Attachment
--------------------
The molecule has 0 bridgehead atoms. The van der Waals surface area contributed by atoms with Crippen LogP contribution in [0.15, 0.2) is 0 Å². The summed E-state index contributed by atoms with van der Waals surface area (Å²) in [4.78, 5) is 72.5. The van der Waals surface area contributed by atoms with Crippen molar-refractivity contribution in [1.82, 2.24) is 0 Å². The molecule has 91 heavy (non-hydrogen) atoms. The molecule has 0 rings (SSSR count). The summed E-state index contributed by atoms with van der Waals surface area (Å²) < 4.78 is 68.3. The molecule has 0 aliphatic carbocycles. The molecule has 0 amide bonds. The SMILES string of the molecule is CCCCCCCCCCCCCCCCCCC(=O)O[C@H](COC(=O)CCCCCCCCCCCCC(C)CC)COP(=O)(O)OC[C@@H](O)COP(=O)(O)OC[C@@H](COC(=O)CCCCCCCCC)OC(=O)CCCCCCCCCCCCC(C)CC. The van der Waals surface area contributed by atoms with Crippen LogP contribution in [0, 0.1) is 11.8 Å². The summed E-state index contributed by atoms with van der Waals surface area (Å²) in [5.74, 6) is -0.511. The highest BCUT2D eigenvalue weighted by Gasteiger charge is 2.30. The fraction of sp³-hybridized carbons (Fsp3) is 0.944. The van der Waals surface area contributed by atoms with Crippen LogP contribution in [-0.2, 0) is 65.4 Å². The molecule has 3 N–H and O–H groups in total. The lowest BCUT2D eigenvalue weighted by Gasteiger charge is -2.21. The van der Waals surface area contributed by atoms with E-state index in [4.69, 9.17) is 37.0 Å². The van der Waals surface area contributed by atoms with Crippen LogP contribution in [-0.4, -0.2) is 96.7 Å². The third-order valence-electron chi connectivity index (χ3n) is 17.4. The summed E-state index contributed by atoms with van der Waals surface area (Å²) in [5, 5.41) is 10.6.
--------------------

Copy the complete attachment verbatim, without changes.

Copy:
The molecule has 0 bridgehead atoms. The van der Waals surface area contributed by atoms with Crippen LogP contribution in [0.15, 0.2) is 0 Å². The summed E-state index contributed by atoms with van der Waals surface area (Å²) in [4.78, 5) is 72.5. The van der Waals surface area contributed by atoms with Crippen molar-refractivity contribution in [1.82, 2.24) is 0 Å². The molecule has 91 heavy (non-hydrogen) atoms. The molecule has 0 rings (SSSR count). The summed E-state index contributed by atoms with van der Waals surface area (Å²) < 4.78 is 68.3. The molecule has 0 aliphatic carbocycles. The molecule has 0 amide bonds. The SMILES string of the molecule is CCCCCCCCCCCCCCCCCCC(=O)O[C@H](COC(=O)CCCCCCCCCCCCC(C)CC)COP(=O)(O)OC[C@@H](O)COP(=O)(O)OC[C@@H](COC(=O)CCCCCCCCC)OC(=O)CCCCCCCCCCCCC(C)CC. The van der Waals surface area contributed by atoms with Crippen LogP contribution in [0, 0.1) is 11.8 Å². The summed E-state index contributed by atoms with van der Waals surface area (Å²) in [5.74, 6) is -0.511. The highest BCUT2D eigenvalue weighted by Gasteiger charge is 2.30. The fraction of sp³-hybridized carbons (Fsp3) is 0.944. The van der Waals surface area contributed by atoms with Crippen LogP contribution in [-0.2, 0) is 65.4 Å². The molecule has 3 N–H and O–H groups in total. The lowest BCUT2D eigenvalue weighted by Gasteiger charge is -2.21. The van der Waals surface area contributed by atoms with E-state index in [4.69, 9.17) is 37.0 Å². The van der Waals surface area contributed by atoms with Crippen LogP contribution in [-0.4, -0.2) is 96.7 Å². The third-order valence-electron chi connectivity index (χ3n) is 17.4. The summed E-state index contributed by atoms with van der Waals surface area (Å²) in [5, 5.41) is 10.6.